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C1b. Reading a Chamber Music Score

Grade Six Music Theory General Knowledge Lesson 1b.
Reading a Score - Chamber Music

“Chamber music” is any music written for a small number of players – it can be performed in your living room, if you can find the necessary musicians! Common chamber music formats include the sonata, string quartet and lied (pronounced “leed”), but in fact any combination of instruments and singers is possible.

A sonata is a piece for a solo instrument with a piano accompaniment. A string quartet is written for two violins, a viola and a cello. A lied is a piece for voice and piano. Lieder (the plural of "lied" is "lieder") were made popular by Schubert in the 19th century.

Chamber music scores follow the same principal as orchestral scores. Instruments are written in the same order as they would appear in an orchestral score. When there is an instrumental or voice part plus piano, the piano part is written underneath.

Look at the following score, which is the first page of a Quintet for piano, oboe, clarinet, horn and bassoon by Mozart (KV 452). It contains two systems.

Notice the following points: 

  • The clarinet part is written for a Bb clarinet, transposed (Clarinetto in B).
  • The horn part is written for horn in Eb (Corno in Es).
  • Fagotto is Italian for bassoon.
  • A piano part is always written on a double stave, joined with a curved bracket on the left.
  • Unless otherwise marked, the pianist plays the top stave with his right hand, and the lower stave with his left. Occasionally, the player is instructed to “cross hands”, i.e. the left hand crosses over the right hand to play high notes, or the right hand crosses the left to play lower notes. This is written in the score as r.h. (right hand) or l.h. (left hand) in English. In Italian, you will see m.s. (mano sinistra) for left hand, or m.d. (mano destra) for right hand.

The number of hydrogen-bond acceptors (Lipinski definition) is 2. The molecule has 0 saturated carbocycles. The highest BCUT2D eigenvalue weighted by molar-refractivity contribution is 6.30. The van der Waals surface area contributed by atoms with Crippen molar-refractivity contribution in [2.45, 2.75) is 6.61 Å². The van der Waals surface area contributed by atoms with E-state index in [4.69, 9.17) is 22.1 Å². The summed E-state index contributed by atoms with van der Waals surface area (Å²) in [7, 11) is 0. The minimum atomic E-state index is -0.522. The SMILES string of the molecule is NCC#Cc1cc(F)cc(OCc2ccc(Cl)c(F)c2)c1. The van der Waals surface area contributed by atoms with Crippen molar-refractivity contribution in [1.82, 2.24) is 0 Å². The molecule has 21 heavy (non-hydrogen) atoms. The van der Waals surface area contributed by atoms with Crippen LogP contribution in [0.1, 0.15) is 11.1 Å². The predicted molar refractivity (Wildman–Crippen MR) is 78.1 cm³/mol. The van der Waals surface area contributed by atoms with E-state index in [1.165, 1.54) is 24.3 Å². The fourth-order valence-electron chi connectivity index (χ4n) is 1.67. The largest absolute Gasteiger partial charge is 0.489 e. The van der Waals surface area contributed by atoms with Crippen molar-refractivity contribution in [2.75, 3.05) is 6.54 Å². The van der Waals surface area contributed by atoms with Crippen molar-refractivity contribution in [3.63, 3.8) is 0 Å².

• In a piano part, the upper stave is usually in treble clef, and the lower stave is bass clef. However, if particularly high or low notes are needed, the clefs can be changed. In the Mozart score, the left hand starts in the bass clef. In the same bar, a treble clef is then written so that the next three quavers can be written neatly (without lots of ledger lines). The clef changes to bass clef again – the new clef is written before the bar line when the clef change applies to the next bar. Look closely at the score and see how many clef changes you can spot in the left hand piano part.

kv452


 

Voice parts are easy to spot – they have words written underneath! Sometimes the voice is labelled as “tenor” or “soprano” etc., sometimes a name is given e.g. “Esmeralda”, sometimes it is simply labelled “voice”.

Here is the beginning of a song called “Abendlied der Furstin” (“Evening Song of the Princess”) by Schubert:


schubert-lied

 

  • The voice part is labelled “Singstimme”, which means “singing voice”. Notice how the piano right-hand part starts in the bass clef, although a treble clef is placed at the beginning of the line. Always be on the look out for changes of clef!
  • (You can listen to this piece for free here - click on the "Listen to All Extracts" on that page.)

 

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